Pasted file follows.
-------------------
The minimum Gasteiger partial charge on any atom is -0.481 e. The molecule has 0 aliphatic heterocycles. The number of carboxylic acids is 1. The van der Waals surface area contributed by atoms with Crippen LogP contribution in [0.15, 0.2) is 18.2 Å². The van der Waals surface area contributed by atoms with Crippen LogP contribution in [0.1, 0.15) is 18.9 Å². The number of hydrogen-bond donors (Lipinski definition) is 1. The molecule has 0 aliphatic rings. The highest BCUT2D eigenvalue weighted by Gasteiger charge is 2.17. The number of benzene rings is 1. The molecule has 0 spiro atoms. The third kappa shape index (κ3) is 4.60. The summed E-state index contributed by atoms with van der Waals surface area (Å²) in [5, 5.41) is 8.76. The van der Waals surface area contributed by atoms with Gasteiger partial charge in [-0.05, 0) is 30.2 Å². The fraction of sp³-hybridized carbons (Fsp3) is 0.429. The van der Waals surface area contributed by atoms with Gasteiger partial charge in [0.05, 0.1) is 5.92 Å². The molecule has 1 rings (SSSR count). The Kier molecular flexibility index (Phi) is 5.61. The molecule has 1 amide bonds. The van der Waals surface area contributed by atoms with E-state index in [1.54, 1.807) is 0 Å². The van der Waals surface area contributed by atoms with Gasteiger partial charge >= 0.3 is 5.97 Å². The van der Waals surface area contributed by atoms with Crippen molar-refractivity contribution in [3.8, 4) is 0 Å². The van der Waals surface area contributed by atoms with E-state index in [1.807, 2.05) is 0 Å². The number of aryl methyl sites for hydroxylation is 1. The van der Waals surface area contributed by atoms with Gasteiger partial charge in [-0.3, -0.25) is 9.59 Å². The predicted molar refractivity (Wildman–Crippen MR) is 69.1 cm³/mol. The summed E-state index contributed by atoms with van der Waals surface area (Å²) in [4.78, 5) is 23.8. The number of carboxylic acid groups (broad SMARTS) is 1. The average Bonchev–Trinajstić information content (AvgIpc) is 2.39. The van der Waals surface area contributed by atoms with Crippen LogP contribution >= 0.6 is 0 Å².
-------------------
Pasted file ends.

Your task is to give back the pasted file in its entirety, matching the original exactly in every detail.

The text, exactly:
The minimum Gasteiger partial charge on any atom is -0.481 e. The molecule has 0 aliphatic heterocycles. The number of carboxylic acids is 1. The van der Waals surface area contributed by atoms with Crippen LogP contribution in [0.15, 0.2) is 18.2 Å². The van der Waals surface area contributed by atoms with Crippen LogP contribution in [0.1, 0.15) is 18.9 Å². The number of hydrogen-bond donors (Lipinski definition) is 1. The molecule has 0 aliphatic rings. The highest BCUT2D eigenvalue weighted by Gasteiger charge is 2.17. The number of benzene rings is 1. The molecule has 0 spiro atoms. The third kappa shape index (κ3) is 4.60. The summed E-state index contributed by atoms with van der Waals surface area (Å²) in [5, 5.41) is 8.76. The van der Waals surface area contributed by atoms with Gasteiger partial charge in [-0.05, 0) is 30.2 Å². The fraction of sp³-hybridized carbons (Fsp3) is 0.429. The van der Waals surface area contributed by atoms with Gasteiger partial charge in [0.05, 0.1) is 5.92 Å². The molecule has 1 rings (SSSR count). The Kier molecular flexibility index (Phi) is 5.61. The molecule has 1 amide bonds. The van der Waals surface area contributed by atoms with E-state index in [1.54, 1.807) is 0 Å². The van der Waals surface area contributed by atoms with Gasteiger partial charge >= 0.3 is 5.97 Å². The van der Waals surface area contributed by atoms with Crippen molar-refractivity contribution in [3.8, 4) is 0 Å². The van der Waals surface area contributed by atoms with E-state index in [1.807, 2.05) is 0 Å². The number of aryl methyl sites for hydroxylation is 1. The van der Waals surface area contributed by atoms with Gasteiger partial charge in [-0.3, -0.25) is 9.59 Å². The predicted molar refractivity (Wildman–Crippen MR) is 69.1 cm³/mol. The summed E-state index contributed by atoms with van der Waals surface area (Å²) in [4.78, 5) is 23.8. The number of carboxylic acid groups (broad SMARTS) is 1. The average Bonchev–Trinajstić information content (AvgIpc) is 2.39. The van der Waals surface area contributed by atoms with Crippen LogP contribution >= 0.6 is 0 Å².